FROM IRAN TO AMERICA: THE GLASS HOUSE

While making a documentary film can be challenging enough, try making it as an American team in Iran and then have to figure out how to turn 125 hours of verite footage into a cohesive documentary.  Hamid Rahmanian and Melissa Hibbard did just that with their film The Glass House which has played worldwide at film festivals, was screened on the Sundance Channel, and is now being distributed on DVD.  We recently asked Hibbard to write about their experiences making the film.

From Iran to America: On Making The Glass House
by Melissa Hibbard

Right now we are in the midst of self-distributing The Glass House, three years after we first stepped foot in Tehran, Iran to film the stories of four young women and their relationship to Omid e Mehr, the Center that provides resources and services for at-risk girls in the city. This is the story of how we got here and the process of self-distributing a film in the midst of huge changes in the independent filmmaking industry.

Hamid Rahmanian, the director, and I, the producer, were invited to visit Omid e Mehr during a short personal trip we had taken in 2006.  What was supposed to last a few weeks eventually turned into two years of traveling back and forth from Tehran to New York City in order to create what is now The Glass House.

Initially, we were not interested in covering a women’s crisis center in Iran — it had been done a few times already. Another hesitation that lingered in our minds was the difficulty in penetrating the thick façade of pretenses that dominate Iranian culture; intimacy with one’s subject is almost unattainable there. However, after spending some time at Omid e Mehr, surrounded by an incredible group of resilient teenage girls, we knew we would be fools not to accept the challenge. Marjaneh Halati, the founder of the center, provided us unfettered access to the center and the girls so that we could capture, as closely as possible, what it is like to be a teenage girl in Tehran whose daily struggle is a bit more wrenching than yours or mine.

It took 8 hours a day and 13 months to develop trusting, intimate relationships with the girls. We got to know each one individually, working to gain their trust over time. Usually it was just Hamid and his camera following the girls around. He rarely asked questions and melted into the background, capturing reality as it unfolded. Time, unrestricted access, and a small team (just the two of us), provided us an unfiltered look and provided the girls a sense of ease and comfort.

Only after 125 hours of footage did we actually sit down to think about the story we wanted to tell. We had our characters (Samira, Mitra, Sussan, and Nazila) and an unrefined sense of what pieces to share. We decided not to limit ourselves during shooting so that we would not “impose” a story on the girls. Rather, through human interaction and daily contact, their stories would emerge; we just happen to be there to film it. It took us another year, after our last trip to Iran to flush out what that story would be, again just Hamid and I. We knew we had a gem but wrestled with a big, unrefined rock for months before we saw results. Over the long winter and spring months, we constructed a cohesive narrative that takes viewers into the gritty reality of urban Tehran.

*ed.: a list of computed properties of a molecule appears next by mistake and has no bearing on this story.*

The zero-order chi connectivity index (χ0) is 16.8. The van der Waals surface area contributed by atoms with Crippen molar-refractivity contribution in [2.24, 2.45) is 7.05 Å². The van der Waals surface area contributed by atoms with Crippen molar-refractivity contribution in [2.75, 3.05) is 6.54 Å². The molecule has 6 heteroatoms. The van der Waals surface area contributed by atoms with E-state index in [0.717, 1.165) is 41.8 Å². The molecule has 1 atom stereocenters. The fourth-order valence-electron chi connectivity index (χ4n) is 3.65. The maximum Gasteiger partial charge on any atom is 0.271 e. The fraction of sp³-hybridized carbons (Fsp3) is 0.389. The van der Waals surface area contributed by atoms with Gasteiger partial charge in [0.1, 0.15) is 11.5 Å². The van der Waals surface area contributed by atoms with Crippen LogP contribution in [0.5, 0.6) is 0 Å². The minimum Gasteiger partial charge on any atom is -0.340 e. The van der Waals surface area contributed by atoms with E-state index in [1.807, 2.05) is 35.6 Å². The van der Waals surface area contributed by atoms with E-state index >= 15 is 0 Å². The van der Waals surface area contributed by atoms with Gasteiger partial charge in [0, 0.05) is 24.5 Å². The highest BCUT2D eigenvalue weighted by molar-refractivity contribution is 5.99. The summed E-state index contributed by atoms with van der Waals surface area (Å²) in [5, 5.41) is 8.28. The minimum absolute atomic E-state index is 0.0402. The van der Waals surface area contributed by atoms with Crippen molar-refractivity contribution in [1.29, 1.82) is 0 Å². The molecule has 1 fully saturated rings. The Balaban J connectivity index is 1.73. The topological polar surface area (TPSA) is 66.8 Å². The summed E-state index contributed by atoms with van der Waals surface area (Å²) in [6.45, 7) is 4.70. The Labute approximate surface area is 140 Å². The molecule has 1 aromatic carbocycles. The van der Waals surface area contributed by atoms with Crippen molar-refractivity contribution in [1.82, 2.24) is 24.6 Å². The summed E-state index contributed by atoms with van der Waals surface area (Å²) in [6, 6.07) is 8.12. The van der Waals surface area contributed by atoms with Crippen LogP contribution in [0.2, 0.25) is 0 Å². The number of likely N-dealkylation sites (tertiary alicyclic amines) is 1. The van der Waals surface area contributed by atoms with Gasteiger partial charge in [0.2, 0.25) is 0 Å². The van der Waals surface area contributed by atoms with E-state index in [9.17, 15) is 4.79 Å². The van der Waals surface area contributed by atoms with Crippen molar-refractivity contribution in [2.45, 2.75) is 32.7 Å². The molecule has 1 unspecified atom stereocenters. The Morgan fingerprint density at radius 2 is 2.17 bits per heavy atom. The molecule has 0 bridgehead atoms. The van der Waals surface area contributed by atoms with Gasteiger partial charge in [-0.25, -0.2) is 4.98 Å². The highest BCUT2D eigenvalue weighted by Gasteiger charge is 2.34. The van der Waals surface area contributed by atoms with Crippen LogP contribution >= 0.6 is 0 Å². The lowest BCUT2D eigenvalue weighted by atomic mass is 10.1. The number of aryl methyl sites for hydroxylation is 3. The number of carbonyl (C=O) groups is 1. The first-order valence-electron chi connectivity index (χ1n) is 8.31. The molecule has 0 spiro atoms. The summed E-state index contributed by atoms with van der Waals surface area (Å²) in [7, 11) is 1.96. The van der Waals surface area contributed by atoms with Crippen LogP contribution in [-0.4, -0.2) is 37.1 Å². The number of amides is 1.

Initially, we wanted to log all of the 125 hours of footage. However, once we began the process we realized that it would take too much time and that we would not use most of it for the film. Instead, we picked four characters (of the initial seven we had been following) and built entire, one-hour narratives around each character. Each of the girls we picked dealt with a different issue, but all dealt with the overarching theme of maternal abandonment. In addition, we wanted stories with voice; whether through Nazila’s music or Sussan’s deep silence. After creating each mini-narrative, we edited even further in ten-minute segments that captured the essence of each girl and nothing extra. At the end of the process, we essentially had about 40 minutes of footage to which we weaved in more of the bigger picture story. We ended up with a 92-minute film.

From 125 hours, we edited to 4 hours, then 40 minutes, then 92-minutes. In order to better visualize the story, we took up a 4ft x 5ft section of our wall and used color-coded cards that corresponded to each girl in our story. On each card, we wrote a description of the scene in the current cut of the film. We would sequence it visually, change cards around until we felt content with the story, then go through another edit.

The film went on to premiere at Sundance and IDFA along with many other festivals. The Sundance Channel picked up the film and we have organized Norouz-e-Omid, a series of community screenings happening all over the world. With our DVDs just released, we are bringing our distribution plans to life.

Sitting in the office are a few thousand DVDs of which we have been shipping to individuals, retail stores, universities, bloggers, other film festivals, nonprofits, and conferences. Nothing may go out one day and then the next day we will have dozens of orders. Social media, targeted email blasts, and word-of-mouth are contributing to our goal of getting all of these DVDs out the door. Self-distribution is a long process and we know that its rewards are not immediate; however, I value driving the entire process from when we stepped foot in Omid e Mehr to sending out a DVD to someone who has been waiting for it since Sundance.

© April 2010, Docs In Progress®

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